Barnaby – And if you’re looking to take a walk on the international side, there is the Greek yogurt.  Let’s talk about that.  What’s up with the Greek yogurt that’s different that the regular yogurt that most of us are familiar with?
Jessica – That’s true.  Greek yogurt has been huge lately and I have lots of friends and family members that are asking me so many questions about Greek yogurt.  Um, it starts out the exact same as regular yogurt.  But they really strain off all that liquid – the whey that you see on top of normal yogurt.  They strain it all off, which takes away a lot of the sugar in the yogurt – a lot of that lactose.  It also is some of the protein.  So that is something to keep in mind.  But they have lots of flavorful ingredients out there filled with this Greek yogurt.  Lots of new brands so it’s certainly a good one to try out.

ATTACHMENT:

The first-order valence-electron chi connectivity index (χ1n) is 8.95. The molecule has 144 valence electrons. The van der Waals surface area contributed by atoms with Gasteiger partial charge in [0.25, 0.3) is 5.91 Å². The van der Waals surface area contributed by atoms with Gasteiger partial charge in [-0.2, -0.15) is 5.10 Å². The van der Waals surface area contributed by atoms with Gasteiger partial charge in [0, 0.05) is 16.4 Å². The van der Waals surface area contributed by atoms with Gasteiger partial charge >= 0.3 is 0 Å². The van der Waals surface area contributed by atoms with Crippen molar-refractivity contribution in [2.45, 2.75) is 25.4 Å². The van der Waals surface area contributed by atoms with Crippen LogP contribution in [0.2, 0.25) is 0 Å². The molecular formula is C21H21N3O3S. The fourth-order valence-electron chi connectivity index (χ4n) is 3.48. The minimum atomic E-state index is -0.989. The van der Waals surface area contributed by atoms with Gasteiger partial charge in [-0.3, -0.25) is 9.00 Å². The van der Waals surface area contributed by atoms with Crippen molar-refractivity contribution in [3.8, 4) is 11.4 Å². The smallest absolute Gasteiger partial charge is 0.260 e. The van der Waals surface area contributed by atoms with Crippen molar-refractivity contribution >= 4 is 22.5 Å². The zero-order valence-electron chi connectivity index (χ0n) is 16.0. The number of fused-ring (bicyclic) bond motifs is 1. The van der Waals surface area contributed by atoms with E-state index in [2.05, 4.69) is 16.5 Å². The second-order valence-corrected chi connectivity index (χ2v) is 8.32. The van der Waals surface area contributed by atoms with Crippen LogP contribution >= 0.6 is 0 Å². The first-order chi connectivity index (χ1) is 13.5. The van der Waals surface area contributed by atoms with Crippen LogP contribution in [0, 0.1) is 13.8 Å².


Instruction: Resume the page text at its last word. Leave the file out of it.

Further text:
Barnaby – Ok, so should we be having some protein at lunch too?  Because that is what kind of fuels you immediately.  The carbs sustain you but you need to have a little bit of a kick start so you’re not jacking the soda.
Jessica – Definitely.  As I said, both protein and fat will help to sustain your energy level.  And protein, of course, is a little bit of a healthier option, because it doesn’t come with the calories found in fat.  So, of course, beans -  I would definitely recommend as being a healthy option.  Black beans are, really, just that color in itself tells you right away that there’s probably a lot more anti-oxidants in there and a lot more nutrition.  Because that bright color, I mean, they really recommend – the USDA pushes us to get a rainbow of color on our plates.  And now, with the 2010 dietary guidelines, they want us to make at least half of our plates filled with produce.  They want get so much more color and really just spice up our diets. 
Barnaby – That’s why we have molars.  They are grinding teeth, not cutting teeth. Really gotta start stocking up on the vegetables.  And here’s one of my favorites right here.  It is the yam, or, the sweet potato.  What a perfect food that is!